Yes. I was sitting at a stop light in urban Atlanta, and was watching what I believed was the bright light of a helicopter. When it occurred to me that the helicopter wasn't moving, the bright light zipped away, at remarkable speed. Had this been during the age of iPhones, I wouldn't have gotten a photo as I believed I was looking at the bright light of a helicopter until I realized I wasn't and it was gone. Rather than being overtly excited, I was quietly awestruck. I went on to the rehearsal for the play of mine that was in production at the time, and I didn't even think to mention it that night to anyone, not because the event wasn't impressive or because I was uncomfortable about it, but because it needed some sitting with and processing, which involved years later seeing how it fit into other peculiar experiences as a paradigm shifter.
I'm speaking in retrospect, hindsight, while at the time the event naturally moved to a very quiet back seat. I didn't think to myself, "I'll just have to see what happens next." Some of those experiences transpired over an extended period of time, others were brief, like the greeting card UFO. Subsequent my most dramatic experiences, when I knew they were over and done with--it was almost as if they had a predetermined on and off switch--I started reading around and found they shared similarities with those had by writers such as Anton Wilson, P.K. Dick and Terence McKenna. Only without the drugs. I trusted most of their accounts because they spoke of the nightmare aspect of it, the soul deep terror aspect, whereas many think instead the numinous-mystical is going to be all love, light and bliss. Old initiation mysteries were staged to scare the hell out of you for a reason. The human concept of bliss doesn't figure in--though I've experienced that transcendent, multi-eyed bliss as well, and perhaps the way I've experienced it wouldn't have been likely without all this other.
While Wilson, Dick and McKenna wrote and spoke of their experiences very soon after their occurrence, even during, I needed some time to see how things evolved subsequently. Plus I needed that time for Thunderbird to form. I can say this, that when the most dramatic paradigm shifting experiences were ongoing, I certainly learned to not jump to conclusions.
Eight years may seem like a long time to think about the "how" of writing this book, but I didn't want the novel to be just about the experiences. I had to develop the people to whom these experiences would belong and come up with the "how" of translating and changing my experience to fit their worlds, while also trying to be true to the essence of my own experience. It took a while working on Unending Wonders before the characters were so real to me that they've remained kind of personal friends to this day, though static, their stories ended when the book ended. The same had to happen with Thunderbird and Johnnie and Odile and Irma and Kyoko and Claudia and Cliff and Hellene. Only after they were solid and walking around with me daily, could I begin. Then for five years I had to sit with them and let the evolution of their lives take place. As I've told someone, it's more like being an explorer of the psychic and archetypal ocean that exists between the folds. You wait for a form to pass and then you have to eat and drink and breathe with it to get it to trust you and tell you its story, the real one, not the gloss. Get careless and the gods and goddesses become offended, they flee, and their essences turn into simple math.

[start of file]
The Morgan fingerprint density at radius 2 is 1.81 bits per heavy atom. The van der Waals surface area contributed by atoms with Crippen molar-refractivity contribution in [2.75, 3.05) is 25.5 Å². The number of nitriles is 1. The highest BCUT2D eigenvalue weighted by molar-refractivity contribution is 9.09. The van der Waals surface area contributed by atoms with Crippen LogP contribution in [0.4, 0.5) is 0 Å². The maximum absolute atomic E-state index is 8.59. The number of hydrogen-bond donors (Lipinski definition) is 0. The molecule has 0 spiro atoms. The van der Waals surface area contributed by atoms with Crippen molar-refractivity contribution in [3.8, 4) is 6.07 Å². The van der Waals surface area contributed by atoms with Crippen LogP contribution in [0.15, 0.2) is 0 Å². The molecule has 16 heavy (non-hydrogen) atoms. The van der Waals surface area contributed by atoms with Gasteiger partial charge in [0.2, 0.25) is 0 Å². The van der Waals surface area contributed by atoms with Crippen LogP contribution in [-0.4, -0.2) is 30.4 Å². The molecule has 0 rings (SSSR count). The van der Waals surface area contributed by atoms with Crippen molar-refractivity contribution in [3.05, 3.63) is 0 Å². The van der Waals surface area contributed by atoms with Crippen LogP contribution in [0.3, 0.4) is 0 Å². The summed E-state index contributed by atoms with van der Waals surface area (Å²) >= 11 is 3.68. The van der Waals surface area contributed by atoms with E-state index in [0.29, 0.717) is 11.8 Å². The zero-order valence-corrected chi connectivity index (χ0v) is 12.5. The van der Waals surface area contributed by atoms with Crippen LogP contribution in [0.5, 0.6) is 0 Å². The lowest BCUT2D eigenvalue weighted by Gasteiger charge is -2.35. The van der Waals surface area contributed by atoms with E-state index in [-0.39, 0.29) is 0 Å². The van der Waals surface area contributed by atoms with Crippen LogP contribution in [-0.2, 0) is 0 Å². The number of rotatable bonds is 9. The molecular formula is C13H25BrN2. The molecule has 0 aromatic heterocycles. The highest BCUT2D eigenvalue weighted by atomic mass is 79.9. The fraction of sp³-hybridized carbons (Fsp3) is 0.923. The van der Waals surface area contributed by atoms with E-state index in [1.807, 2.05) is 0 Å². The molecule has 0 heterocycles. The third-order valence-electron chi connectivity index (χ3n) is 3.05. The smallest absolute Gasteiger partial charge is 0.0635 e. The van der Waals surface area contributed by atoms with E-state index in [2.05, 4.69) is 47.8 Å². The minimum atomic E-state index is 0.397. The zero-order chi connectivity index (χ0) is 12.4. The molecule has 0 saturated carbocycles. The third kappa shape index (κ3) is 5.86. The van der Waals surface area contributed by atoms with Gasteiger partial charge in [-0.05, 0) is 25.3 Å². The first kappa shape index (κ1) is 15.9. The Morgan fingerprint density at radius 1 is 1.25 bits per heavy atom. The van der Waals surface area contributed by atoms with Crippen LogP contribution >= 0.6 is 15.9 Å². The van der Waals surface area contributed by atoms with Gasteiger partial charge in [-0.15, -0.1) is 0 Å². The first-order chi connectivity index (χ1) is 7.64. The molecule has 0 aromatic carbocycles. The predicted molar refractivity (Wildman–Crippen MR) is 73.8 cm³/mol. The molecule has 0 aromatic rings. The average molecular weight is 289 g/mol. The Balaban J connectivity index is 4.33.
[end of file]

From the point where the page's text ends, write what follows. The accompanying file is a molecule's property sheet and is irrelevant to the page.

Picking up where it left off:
I don't mean to give the impression that any of the writing is stream-of-consciousness, and that how it works out on paper the first time is how it stays. No, every word and sentence is a matter of stylistic choice in the how of the telling. I rewrite numerous times, always. I'm a very conscious sculptor of what unfolds, very deliberate in the manner and how of the telling. So, when, about three-quarters of the way through the book I alter the style in which I've been relating the story, as I do with Thunderbird and the Ball of Twine, that too is a deliberate choice.
There are things which, too, are left loose ends, and that is purposeful, deliberate. Life's not like a novel or a movie in which reasons are established for everything and all mysteries are solved.
9 Who are Irma, Kyoko, Claudia, Cliff and Hellene?
Irma is Johnnie's sister. Claudia is Odile's aunt. Simply put, Kyoko is Johnnie's employer. Odile and Johnnie needed their rocks of Gibraltar. Cliff is Odile's boyfriend. Hellene is Johnnie's girlfriend. It's a very concentrated book--not short, but concentrated--and so there aren't many characters, I had to keep a tight focus on the separate story arcs of Johnnie and Odile and their interior worlds. This wasn't a book for the extended flights of digressive exposition I interspersed throughout Unending Wonders.
10 Why should I buy this book?
It's entertaining. And it has some very good people to know, with whom to be friends.
11 Can I read a chapter?
Read a PDF of the opening chapter and chapter headings here.
12 Where do I buy this book?
The paperback version is on sale at Lulu. I've not released it as a paperback on Amazon because the mark-up there would make the price too high.
However, Thunderbird and the Ball of Twine (a Folk Tale) is also available as a Kindle ebook at Amazon.
PURCHASE THE PAPERBACK AT LULU
PURCHASE THE EBOOK FOR KINDLE AT AMAZON